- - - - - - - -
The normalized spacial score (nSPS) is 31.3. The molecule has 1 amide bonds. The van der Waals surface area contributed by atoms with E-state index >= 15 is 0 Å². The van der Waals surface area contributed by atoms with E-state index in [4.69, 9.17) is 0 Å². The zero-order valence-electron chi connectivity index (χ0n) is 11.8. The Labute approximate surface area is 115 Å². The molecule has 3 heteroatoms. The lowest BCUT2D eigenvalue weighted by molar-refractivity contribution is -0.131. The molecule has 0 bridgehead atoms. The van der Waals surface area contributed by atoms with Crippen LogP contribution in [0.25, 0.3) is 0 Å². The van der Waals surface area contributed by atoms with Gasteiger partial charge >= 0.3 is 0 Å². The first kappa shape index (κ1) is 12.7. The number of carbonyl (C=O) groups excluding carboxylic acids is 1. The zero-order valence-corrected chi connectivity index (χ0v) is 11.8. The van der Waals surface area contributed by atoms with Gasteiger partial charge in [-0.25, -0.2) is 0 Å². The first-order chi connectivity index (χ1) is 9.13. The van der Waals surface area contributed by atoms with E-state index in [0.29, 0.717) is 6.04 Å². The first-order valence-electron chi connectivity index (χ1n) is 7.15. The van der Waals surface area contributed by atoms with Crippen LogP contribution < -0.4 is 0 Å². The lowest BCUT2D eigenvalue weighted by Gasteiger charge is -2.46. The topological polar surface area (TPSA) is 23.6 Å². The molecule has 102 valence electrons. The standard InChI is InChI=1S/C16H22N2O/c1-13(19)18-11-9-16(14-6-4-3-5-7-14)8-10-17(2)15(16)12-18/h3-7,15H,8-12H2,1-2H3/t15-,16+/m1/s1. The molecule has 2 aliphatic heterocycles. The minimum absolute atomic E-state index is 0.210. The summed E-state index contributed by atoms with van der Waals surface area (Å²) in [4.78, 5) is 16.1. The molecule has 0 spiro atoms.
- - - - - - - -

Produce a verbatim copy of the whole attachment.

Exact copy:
The normalized spacial score (nSPS) is 31.3. The molecule has 1 amide bonds. The van der Waals surface area contributed by atoms with E-state index >= 15 is 0 Å². The van der Waals surface area contributed by atoms with E-state index in [4.69, 9.17) is 0 Å². The zero-order valence-electron chi connectivity index (χ0n) is 11.8. The Labute approximate surface area is 115 Å². The molecule has 3 heteroatoms. The lowest BCUT2D eigenvalue weighted by molar-refractivity contribution is -0.131. The molecule has 0 bridgehead atoms. The van der Waals surface area contributed by atoms with Crippen LogP contribution in [0.25, 0.3) is 0 Å². The van der Waals surface area contributed by atoms with Gasteiger partial charge >= 0.3 is 0 Å². The first kappa shape index (κ1) is 12.7. The number of carbonyl (C=O) groups excluding carboxylic acids is 1. The zero-order valence-corrected chi connectivity index (χ0v) is 11.8. The van der Waals surface area contributed by atoms with Gasteiger partial charge in [-0.25, -0.2) is 0 Å². The first-order chi connectivity index (χ1) is 9.13. The van der Waals surface area contributed by atoms with E-state index in [0.29, 0.717) is 6.04 Å². The first-order valence-electron chi connectivity index (χ1n) is 7.15. The van der Waals surface area contributed by atoms with Crippen LogP contribution < -0.4 is 0 Å². The lowest BCUT2D eigenvalue weighted by Gasteiger charge is -2.46. The topological polar surface area (TPSA) is 23.6 Å². The molecule has 102 valence electrons. The standard InChI is InChI=1S/C16H22N2O/c1-13(19)18-11-9-16(14-6-4-3-5-7-14)8-10-17(2)15(16)12-18/h3-7,15H,8-12H2,1-2H3/t15-,16+/m1/s1. The molecule has 2 aliphatic heterocycles. The minimum absolute atomic E-state index is 0.210. The summed E-state index contributed by atoms with van der Waals surface area (Å²) in [4.78, 5) is 16.1. The molecule has 0 spiro atoms.